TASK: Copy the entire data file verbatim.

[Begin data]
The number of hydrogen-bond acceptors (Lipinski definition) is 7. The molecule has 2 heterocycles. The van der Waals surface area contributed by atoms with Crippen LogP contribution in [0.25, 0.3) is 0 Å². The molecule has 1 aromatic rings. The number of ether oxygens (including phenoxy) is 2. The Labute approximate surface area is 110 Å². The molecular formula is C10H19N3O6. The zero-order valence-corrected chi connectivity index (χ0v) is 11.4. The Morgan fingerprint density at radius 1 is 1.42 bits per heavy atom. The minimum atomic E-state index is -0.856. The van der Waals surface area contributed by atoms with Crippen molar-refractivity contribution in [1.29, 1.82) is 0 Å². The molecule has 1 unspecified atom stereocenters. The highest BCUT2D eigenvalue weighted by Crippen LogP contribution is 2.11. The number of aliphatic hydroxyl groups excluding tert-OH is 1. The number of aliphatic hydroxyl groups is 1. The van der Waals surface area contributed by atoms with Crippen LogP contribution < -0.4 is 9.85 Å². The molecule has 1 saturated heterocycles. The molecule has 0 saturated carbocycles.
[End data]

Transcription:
The number of hydrogen-bond acceptors (Lipinski definition) is 7. The molecule has 2 heterocycles. The van der Waals surface area contributed by atoms with Crippen LogP contribution in [0.25, 0.3) is 0 Å². The molecule has 1 aromatic rings. The number of ether oxygens (including phenoxy) is 2. The Labute approximate surface area is 110 Å². The molecular formula is C10H19N3O6. The zero-order valence-corrected chi connectivity index (χ0v) is 11.4. The Morgan fingerprint density at radius 1 is 1.42 bits per heavy atom. The minimum atomic E-state index is -0.856. The van der Waals surface area contributed by atoms with Crippen molar-refractivity contribution in [1.29, 1.82) is 0 Å². The molecule has 1 unspecified atom stereocenters. The highest BCUT2D eigenvalue weighted by Crippen LogP contribution is 2.11. The number of aliphatic hydroxyl groups excluding tert-OH is 1. The number of aliphatic hydroxyl groups is 1. The van der Waals surface area contributed by atoms with Crippen LogP contribution < -0.4 is 9.85 Å². The molecule has 1 saturated heterocycles. The molecule has 0 saturated carbocycles.